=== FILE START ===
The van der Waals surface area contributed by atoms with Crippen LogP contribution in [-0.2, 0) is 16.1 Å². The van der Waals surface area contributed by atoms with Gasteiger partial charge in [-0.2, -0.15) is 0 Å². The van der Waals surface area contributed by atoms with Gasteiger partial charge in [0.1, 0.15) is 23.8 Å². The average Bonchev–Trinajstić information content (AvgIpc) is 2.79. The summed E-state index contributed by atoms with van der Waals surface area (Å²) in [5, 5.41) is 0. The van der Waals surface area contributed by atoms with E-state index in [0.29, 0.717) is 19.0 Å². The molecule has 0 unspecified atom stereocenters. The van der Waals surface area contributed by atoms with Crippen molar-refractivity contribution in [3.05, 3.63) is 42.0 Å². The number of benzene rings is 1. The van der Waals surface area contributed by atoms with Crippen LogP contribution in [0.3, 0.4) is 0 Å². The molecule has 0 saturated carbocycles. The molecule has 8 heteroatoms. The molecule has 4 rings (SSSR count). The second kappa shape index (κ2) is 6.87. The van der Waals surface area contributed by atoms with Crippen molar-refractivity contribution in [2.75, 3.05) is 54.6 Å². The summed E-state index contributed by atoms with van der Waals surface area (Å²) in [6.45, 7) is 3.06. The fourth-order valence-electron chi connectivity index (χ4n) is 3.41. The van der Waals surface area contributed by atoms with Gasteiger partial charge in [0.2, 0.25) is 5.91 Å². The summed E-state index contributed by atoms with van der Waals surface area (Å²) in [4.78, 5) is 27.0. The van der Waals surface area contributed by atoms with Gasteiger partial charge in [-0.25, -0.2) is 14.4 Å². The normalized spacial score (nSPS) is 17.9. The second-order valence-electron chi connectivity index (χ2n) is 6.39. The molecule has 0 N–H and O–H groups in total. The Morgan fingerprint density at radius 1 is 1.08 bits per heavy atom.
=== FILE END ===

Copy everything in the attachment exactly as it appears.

The van der Waals surface area contributed by atoms with Crippen LogP contribution in [-0.2, 0) is 16.1 Å². The van der Waals surface area contributed by atoms with Gasteiger partial charge in [-0.2, -0.15) is 0 Å². The van der Waals surface area contributed by atoms with Gasteiger partial charge in [0.1, 0.15) is 23.8 Å². The average Bonchev–Trinajstić information content (AvgIpc) is 2.79. The summed E-state index contributed by atoms with van der Waals surface area (Å²) in [5, 5.41) is 0. The van der Waals surface area contributed by atoms with E-state index in [0.29, 0.717) is 19.0 Å². The molecule has 0 unspecified atom stereocenters. The van der Waals surface area contributed by atoms with Crippen molar-refractivity contribution in [3.05, 3.63) is 42.0 Å². The number of benzene rings is 1. The van der Waals surface area contributed by atoms with Crippen LogP contribution in [0.3, 0.4) is 0 Å². The molecule has 0 saturated carbocycles. The molecule has 8 heteroatoms. The molecule has 4 rings (SSSR count). The second kappa shape index (κ2) is 6.87. The van der Waals surface area contributed by atoms with Crippen molar-refractivity contribution in [2.75, 3.05) is 54.6 Å². The summed E-state index contributed by atoms with van der Waals surface area (Å²) in [6.45, 7) is 3.06. The fourth-order valence-electron chi connectivity index (χ4n) is 3.41. The van der Waals surface area contributed by atoms with Gasteiger partial charge in [0.2, 0.25) is 5.91 Å². The summed E-state index contributed by atoms with van der Waals surface area (Å²) in [4.78, 5) is 27.0. The van der Waals surface area contributed by atoms with Gasteiger partial charge in [-0.25, -0.2) is 14.4 Å². The normalized spacial score (nSPS) is 17.9. The second-order valence-electron chi connectivity index (χ2n) is 6.39. The molecule has 0 N–H and O–H groups in total. The Morgan fingerprint density at radius 1 is 1.08 bits per heavy atom.